Available: late August 2002

Celtic Kings - Rage of War © Strategy First
Article by Don 'Beaver' R.

Before playing this Haemimont Games beta title, I had never heard of it before. I installed it with an open mind and only the knowledge that it was an RTS similar to Age of Empires. I admit, I (as a newer contributor to the site) have little background on this company or their games, but was pleasantly surprised.

The beta I played didn't have much storyline or plot, so this preview will be strictly based on my experiences with the game and not the mood or anything (along with some other small nitpickings I found).

The graphics were closer to Age of Empires than the impressive Warcraft III. But that doesn't mean they were bad. Amazing graphics in real time strategy games are generally a bonus and not a necessity. I found the darker areas (not the "fog of war" but the areas already explored that have no characters present) to be a bit tough to see, which made it a little tough to remember where you want go. This is a very small problem, and may have more to do with the poor level design and difficult navigation (which I will get into in the gameplay section). The heads up display looked good and used icons that were easy to remember what they did. The mini map isn't gorgeous either, but it very effectively showed where action took place. Like I said earlier, although the graphics aren't flashy, I don't think it will hold this game back.

The sound was excellent and informative. When playing an RTS, each sound effect should easily let the player know what is going on. This game pulls it off very well. When I was using characters to explore an undiscovered area of the map I could easily tell when problems or battles arose elsewhere. The players talk to you and each other much like Warcraft ("what'd you want me kill"), which makes it seem more like soldiers awaiting orders instead of robots responding to point and clicks. Swords clashing, wizards casting spells, and dogs barking all sounded realistic and accurate.

The gameplay was very similar to Age of Empires. At first it seemed too similar, until you notice the small yet significant differences. Most noticeable were the Heroes that you could "build" to lead your army into battle. Not only did the heroes make your army more effective, but they also gained experience through battles. I liked this feature because it gave you a reason to keep at least some of your characters alive, rather than using them as disposable resources like most RTS games.

Two things I couldn't quite figure out were the wizards and towns people. Whenever I went into battles with the wizards, they seemed to run in headfirst instead of standing back and using their powers from afar. I'd like to see them made a little more self-reliant as well. If one runs into battle and gets hurt, it'd be nice if another healed him while the others cast damage-dealing spells from a safe distance. Also their spells seemed relatively weak compared to the wizards of Warcraft. After a little while I just stopped creating them.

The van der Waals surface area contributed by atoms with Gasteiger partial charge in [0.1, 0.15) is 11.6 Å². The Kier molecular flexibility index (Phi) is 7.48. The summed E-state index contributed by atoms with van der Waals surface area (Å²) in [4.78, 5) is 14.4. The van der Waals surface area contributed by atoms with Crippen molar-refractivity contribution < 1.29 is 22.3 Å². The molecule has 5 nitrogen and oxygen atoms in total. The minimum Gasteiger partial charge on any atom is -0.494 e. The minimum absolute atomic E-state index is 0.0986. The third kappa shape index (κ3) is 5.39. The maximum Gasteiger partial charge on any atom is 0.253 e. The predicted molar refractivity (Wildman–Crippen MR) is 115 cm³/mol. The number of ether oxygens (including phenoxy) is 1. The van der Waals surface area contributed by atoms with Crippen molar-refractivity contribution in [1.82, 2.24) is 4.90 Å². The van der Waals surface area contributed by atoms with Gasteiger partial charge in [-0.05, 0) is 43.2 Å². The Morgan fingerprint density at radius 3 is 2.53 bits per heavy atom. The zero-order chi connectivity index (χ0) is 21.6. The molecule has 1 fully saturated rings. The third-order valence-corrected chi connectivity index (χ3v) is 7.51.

The towns people seemingly did everything on their own, which wasn't really a problem it was just kind of puzzling. I couldn't figure out where they got gold or food, they just did. Admittedly, I got bored and did not play through the entire tutorial (which was riddled with spelling errors) that may have helped me with these problems.

The gameplay experience itself was surprisingly good, especially from a smaller company. However, I did find a few things that hopefully will get worked out before the otherwise solid game is released. In Warcraft, if you have to move far distances across the map you can click on the mini map to tell your characters where to move. In Celtic Kings however, the map can't be used to direct your army to different locations, which made scrolling across a huge map very tedious. The other problem I had was the level I played itself. It was enormous. The environment was not particularly exciting either, which made the level seem to take forever to complete. I wouldn't hold that against them too much though. The game is only a beta so the developers were probably trying to show of as much of the unfinished game as they could.

Multiplayer will be included in the final release, however at the time of writing this article I had yet to play it. I'm sure it will be similar to the "destroy the other guys' stuff" multiplayer action of most other RTS games.

This game showed a lot of promise. The heroes add an interesting (almost RPG) aspect of play. Hopefully the spelling errors will be corrected before the game's final release as it makes the tutorial look less professional. Otherwise, with a solid storyline, more detailed maps and a little luck this could be a surprise success that makes Haemimont Games a more recognizable name in the gaming world.